By Guy Warren, CEO, ITRS Group
As the war in Ukraine draws towards its 50-day milestone, banks and financial institutions across the world are increasingly aware of how a long conflict will impact the operations of the global financial system. The cyber threats that have come to characterise modern warfare pose a significant risk to institutions which are critical to their country’s infrastructure.
As such, it is crucial that banks and other financial institutions assess their vulnerability to such attacks – and do so urgently.
A global crisis
Whilst some in the west might feel that the Russia-Ukraine crisis is a faraway problem that can’t impact them, recent history indicates otherwise. NotPetya – a Russian-organised cyberattack targeting Ukrainian power, transportation, and financial systems – was less than five years ago. And while its intention was to destabilise Ukraine, NotPetya spread rapidly.
The consequences of the attack included massive operational disruption to countries across the globe – including the US, UK, France, Germany and India, with the ripple effects felt in even the furthest corner of the global economy. The consequences were disastrous – with the White House estimating the total worldwide cost of the attack exceeding $10 billion.
Now, both the threat and the stakes of a cyberattack are even higher.
The US Cybersecurity and Infrastructure Security Agency (CISA) recently issued a warning of the risk of Russian cyberattacks spilling over onto US networks, which follows previous CISA warnings on the risks posed by Russian cyberattacks for US critical infrastructure. And the European Central Bank (ECB) has warned European financial institutions of the risk of retaliatory Russian cyber-attacks in the event of sanctions and related market disruptions.
Clearly, countries across the globe are anticipating the possibility of their critical financial infrastructures getting caught in the cyber-crossfire of the conflict.
But what can they do to protect themselves?
Understanding the risk
Firms have no hope of protecting themselves against cyberattacks unless they have a comprehensive understanding of the range of attacks they are open to.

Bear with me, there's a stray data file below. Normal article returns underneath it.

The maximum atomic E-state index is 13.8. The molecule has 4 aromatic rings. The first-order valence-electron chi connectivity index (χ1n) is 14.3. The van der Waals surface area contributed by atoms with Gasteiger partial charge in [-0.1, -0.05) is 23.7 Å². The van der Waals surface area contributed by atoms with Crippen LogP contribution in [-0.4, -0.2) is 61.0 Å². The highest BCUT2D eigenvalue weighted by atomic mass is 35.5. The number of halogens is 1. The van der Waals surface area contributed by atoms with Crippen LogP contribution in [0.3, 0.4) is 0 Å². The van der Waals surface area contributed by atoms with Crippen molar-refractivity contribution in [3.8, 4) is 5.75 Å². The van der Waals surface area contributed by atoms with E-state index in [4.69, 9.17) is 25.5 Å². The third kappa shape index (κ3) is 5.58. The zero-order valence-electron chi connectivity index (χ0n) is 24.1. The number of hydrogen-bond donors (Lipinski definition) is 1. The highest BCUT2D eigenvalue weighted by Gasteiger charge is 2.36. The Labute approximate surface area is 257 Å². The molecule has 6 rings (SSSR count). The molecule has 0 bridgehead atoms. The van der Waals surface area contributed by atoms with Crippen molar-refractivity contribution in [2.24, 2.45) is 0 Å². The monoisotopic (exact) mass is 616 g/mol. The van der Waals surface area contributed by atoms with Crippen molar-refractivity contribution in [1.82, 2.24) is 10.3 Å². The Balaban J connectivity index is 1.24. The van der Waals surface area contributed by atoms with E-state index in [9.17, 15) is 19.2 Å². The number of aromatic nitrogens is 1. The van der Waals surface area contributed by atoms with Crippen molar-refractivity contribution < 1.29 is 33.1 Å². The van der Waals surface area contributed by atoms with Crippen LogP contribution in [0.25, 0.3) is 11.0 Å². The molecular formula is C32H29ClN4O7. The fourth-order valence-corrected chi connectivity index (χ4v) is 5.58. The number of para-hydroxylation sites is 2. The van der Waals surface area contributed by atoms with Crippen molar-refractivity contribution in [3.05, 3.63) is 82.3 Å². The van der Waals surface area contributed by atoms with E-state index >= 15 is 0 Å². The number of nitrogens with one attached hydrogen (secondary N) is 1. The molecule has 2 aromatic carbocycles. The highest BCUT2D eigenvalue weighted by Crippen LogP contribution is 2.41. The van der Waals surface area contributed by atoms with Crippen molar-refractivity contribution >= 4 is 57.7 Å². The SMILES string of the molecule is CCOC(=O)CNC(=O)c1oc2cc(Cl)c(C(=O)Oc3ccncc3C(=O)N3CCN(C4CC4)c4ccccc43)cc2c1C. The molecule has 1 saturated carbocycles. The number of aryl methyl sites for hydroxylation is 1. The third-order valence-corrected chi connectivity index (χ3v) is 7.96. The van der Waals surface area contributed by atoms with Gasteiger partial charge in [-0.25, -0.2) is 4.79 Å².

And there are many forms of cyberattacks that banks are vulnerable to. There are attempts to crash a website (DDOS); hacking to penetrate the network; Trojan horse with software running inside the firewalls reaching out to the criminals; spam and attempts to fool someone to let them in; virus payloads which can encrypt the computers; and these are just a few.
When it comes to the impact, this can vary – from bringing down a critical service, to stealing data, to ransom to de-encrypt, etc. However, because of the intertwined nature of the financial services industry, if one part is hacked, it can have ripple effects on other parts. For example, if payment processers were victims of a cyberattack, stock exchange transactions would be impacted.
Damage limitation and control
While these techniques are known and understood, it is significantly harder to ensure that all means of access are not vulnerable – particularly as banks’ infrastructures are more complex than ever, and, for many traditional players, suffer from significant siloes.
Fortunately, there are techniques to prevent each form of cyberattack, but getting the right preparation in place is key. Firms must consider not only their ability, but the ability of their third-party providers, to withstand cyberattacks.
Another effective tactic is raising staff awareness – including re-running staff ethical phishing campaigns and holding drills to ensure your firm is prepared. For example, in November 2021, the Securities Industry and Financial Markets Association, a trade association, led a global ransomware drill to practice fighting against such attacks, which over 240 public and private sector institutions, including financial firms and central banks.
However, in a large, complex IT estate with many staff, as is the case for many banks, it is very difficult to prevent all techniques all the time. Teams looking at cybersecurity, geopolitical risk, and physical security should be working closely together, not in silos – and it’s far better to build communication and cooperation before disaster strikes, rather than in the face of a crisis.
Regulators around the world have recently increased focus on this, introducing new Operational Resilience regulations and recommendations (DORA in the EU for example). And the FCA recommends that firms report material operational incidents to them in a timely way in order to ensure that they can provide specialist expertise and work to minimise harm to consumers, markets and the wider UK financial sector.
Of course, there can be no guarantee of entirely escaping the consequences of the conflict and cyber threats remain a significant risk. However, there are several processes banks and financial institutions can put in place to safeguard themselves against the worst-case scenarios – and in doing so, strengthen the stability of their entire country.